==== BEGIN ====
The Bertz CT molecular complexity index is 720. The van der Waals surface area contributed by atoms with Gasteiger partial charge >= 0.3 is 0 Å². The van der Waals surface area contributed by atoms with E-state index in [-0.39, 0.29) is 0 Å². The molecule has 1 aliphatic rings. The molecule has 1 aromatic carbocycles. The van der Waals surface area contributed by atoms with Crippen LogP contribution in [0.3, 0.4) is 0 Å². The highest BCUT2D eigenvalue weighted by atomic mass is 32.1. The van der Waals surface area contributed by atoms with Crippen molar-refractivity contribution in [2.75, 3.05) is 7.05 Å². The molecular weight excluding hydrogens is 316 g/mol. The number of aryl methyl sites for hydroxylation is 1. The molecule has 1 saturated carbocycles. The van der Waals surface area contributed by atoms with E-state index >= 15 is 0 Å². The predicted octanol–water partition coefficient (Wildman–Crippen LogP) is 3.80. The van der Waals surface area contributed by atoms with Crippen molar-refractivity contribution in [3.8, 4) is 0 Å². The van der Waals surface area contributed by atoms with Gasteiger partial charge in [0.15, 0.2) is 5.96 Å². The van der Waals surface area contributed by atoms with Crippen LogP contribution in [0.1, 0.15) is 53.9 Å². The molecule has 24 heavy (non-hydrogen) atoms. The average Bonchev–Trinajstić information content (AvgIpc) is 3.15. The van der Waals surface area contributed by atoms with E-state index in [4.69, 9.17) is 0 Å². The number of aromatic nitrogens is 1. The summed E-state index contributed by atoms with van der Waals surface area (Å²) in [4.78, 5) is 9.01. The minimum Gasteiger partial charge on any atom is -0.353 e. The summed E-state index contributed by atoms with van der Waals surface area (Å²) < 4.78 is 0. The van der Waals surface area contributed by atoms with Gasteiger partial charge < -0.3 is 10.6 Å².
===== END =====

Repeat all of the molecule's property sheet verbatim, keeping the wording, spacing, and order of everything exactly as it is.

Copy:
The Bertz CT molecular complexity index is 720. The van der Waals surface area contributed by atoms with Gasteiger partial charge >= 0.3 is 0 Å². The van der Waals surface area contributed by atoms with E-state index in [-0.39, 0.29) is 0 Å². The molecule has 1 aliphatic rings. The molecule has 1 aromatic carbocycles. The van der Waals surface area contributed by atoms with Crippen LogP contribution in [0.3, 0.4) is 0 Å². The highest BCUT2D eigenvalue weighted by atomic mass is 32.1. The van der Waals surface area contributed by atoms with Crippen molar-refractivity contribution in [2.75, 3.05) is 7.05 Å². The molecular weight excluding hydrogens is 316 g/mol. The number of aryl methyl sites for hydroxylation is 1. The molecule has 1 saturated carbocycles. The van der Waals surface area contributed by atoms with E-state index >= 15 is 0 Å². The predicted octanol–water partition coefficient (Wildman–Crippen LogP) is 3.80. The van der Waals surface area contributed by atoms with Crippen molar-refractivity contribution in [3.8, 4) is 0 Å². The van der Waals surface area contributed by atoms with Gasteiger partial charge in [0.15, 0.2) is 5.96 Å². The van der Waals surface area contributed by atoms with Crippen LogP contribution in [0.1, 0.15) is 53.9 Å². The molecule has 24 heavy (non-hydrogen) atoms. The average Bonchev–Trinajstić information content (AvgIpc) is 3.15. The van der Waals surface area contributed by atoms with E-state index in [4.69, 9.17) is 0 Å². The number of aromatic nitrogens is 1. The summed E-state index contributed by atoms with van der Waals surface area (Å²) in [4.78, 5) is 9.01. The minimum Gasteiger partial charge on any atom is -0.353 e. The summed E-state index contributed by atoms with van der Waals surface area (Å²) < 4.78 is 0. The van der Waals surface area contributed by atoms with Gasteiger partial charge < -0.3 is 10.6 Å².